Snoopy, who already has previous spaceflight experience, will be working with NASA once again as a zero gravity indicator on the Artemis I mission to the moon. 2021 Peanuts Worldwide LLC/NASA
The Artemis I moon mission is scheduled to attempt its third launch Nov. 14, 2022, weather permitting of course. It’s an uncrewed flight, meaning no humans will be on board, to test the Orion spacecraft’s systems. If all goes well, astronauts will be cleared to use the Orion craft for future Artemis missions.
Uncrewed doesn’t mean empty, though. Artemis I will have two passengers: Snoopy as a NASA representative, and Shaun the Sheep for the European Space Agency (ESA). Snoopy has spaceflight experience, as he previously flew on the Columbia space shuttle in 1990. I’m sure he’ll give Shaun some pointers.
Snoopy and Shaun aren’t merely going for a joy ride thousands of miles into space, however. They have a job to do: They’re zero gravity indicators. That means after Artemis launches and Snoopy or Shaun starts to float in the air, Artemis has reached the weightlessness of microgravity.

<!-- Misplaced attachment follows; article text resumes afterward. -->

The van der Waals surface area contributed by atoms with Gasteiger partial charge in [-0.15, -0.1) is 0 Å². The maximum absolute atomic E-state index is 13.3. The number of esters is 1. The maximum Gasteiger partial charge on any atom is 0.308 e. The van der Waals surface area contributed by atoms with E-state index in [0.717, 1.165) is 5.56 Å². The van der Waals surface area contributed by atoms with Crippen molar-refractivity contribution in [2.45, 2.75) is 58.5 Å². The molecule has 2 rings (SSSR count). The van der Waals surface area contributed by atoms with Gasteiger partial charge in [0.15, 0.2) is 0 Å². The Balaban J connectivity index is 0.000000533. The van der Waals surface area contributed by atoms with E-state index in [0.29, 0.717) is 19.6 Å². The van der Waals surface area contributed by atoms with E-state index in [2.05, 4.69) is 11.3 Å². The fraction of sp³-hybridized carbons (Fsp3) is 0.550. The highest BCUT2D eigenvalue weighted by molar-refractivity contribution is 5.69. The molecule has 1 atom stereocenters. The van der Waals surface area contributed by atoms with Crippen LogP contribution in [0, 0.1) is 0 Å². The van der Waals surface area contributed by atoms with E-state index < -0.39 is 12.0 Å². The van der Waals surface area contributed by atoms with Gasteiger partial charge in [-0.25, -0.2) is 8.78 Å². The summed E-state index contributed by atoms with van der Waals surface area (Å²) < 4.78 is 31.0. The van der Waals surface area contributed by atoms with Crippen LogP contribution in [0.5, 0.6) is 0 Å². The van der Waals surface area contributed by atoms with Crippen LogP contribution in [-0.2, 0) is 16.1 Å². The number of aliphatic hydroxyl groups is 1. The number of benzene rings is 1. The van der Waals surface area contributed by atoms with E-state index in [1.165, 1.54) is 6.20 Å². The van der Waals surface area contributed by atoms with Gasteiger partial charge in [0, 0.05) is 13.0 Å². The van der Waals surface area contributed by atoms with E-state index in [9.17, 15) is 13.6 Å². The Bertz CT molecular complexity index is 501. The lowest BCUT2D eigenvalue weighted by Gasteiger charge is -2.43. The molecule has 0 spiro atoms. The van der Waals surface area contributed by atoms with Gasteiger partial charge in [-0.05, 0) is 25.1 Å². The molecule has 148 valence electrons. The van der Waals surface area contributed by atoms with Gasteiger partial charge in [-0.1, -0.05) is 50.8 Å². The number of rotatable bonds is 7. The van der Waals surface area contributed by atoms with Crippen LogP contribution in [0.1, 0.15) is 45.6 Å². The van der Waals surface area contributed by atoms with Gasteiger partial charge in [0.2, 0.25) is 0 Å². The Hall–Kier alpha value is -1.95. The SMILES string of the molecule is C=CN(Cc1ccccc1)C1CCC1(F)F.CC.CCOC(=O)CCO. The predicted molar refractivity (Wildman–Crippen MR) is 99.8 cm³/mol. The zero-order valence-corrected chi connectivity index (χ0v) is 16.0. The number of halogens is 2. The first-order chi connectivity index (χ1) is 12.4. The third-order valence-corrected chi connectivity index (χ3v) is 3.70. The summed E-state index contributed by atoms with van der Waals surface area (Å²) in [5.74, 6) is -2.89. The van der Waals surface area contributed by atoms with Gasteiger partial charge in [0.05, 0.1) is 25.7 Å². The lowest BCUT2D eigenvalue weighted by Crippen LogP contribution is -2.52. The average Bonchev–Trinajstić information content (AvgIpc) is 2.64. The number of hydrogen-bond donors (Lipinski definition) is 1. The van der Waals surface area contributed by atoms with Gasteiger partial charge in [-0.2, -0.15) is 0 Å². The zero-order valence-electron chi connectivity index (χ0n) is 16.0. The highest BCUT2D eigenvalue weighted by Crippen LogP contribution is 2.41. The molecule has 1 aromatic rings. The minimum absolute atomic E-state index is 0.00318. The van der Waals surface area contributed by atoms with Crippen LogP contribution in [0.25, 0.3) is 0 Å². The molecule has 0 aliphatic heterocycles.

Snoopy, of course, is the wonderfully popular beagle created by cartoonist Charles Schulz in 1950. He’ll be wearing a bright orange spaceflight suit made of the same material in the human suits, along with cute little gloves and boots. He’ll even have an Artemis mission patch. Shaun will have a blue suit similar to those of ESA astronauts.
Why Snoopy, of all the cartoons in the world? In May 1969, the Apollo 10 mission “snooped” around the moon to check out the proposed landing site for the Apollo 11 mission that would land in July that year. The crew nicknamed the Apollo 10 module Snoopy, and the command module was nicknamed Charlie Brown after the dog’s cartoon owner.
There are also the fabric hoods astronauts have long worn under their helmets. In the Apollo era, these had big pouches on both sides of the head to hold communications equipment. They were known as “Snoopy caps” because they looked like the beagle’s black ears. Luckily for future Artemis astronauts, communications have come a long way in the past half-century, and the much smaller equipment no longer requires a bulky cap.
The specially trained woolly astronaut, Shaun the Sheep, has been assigned a seat on the Artemis I mission to the moon alongside his pal Snoopy.
Axonoff/European Space Agency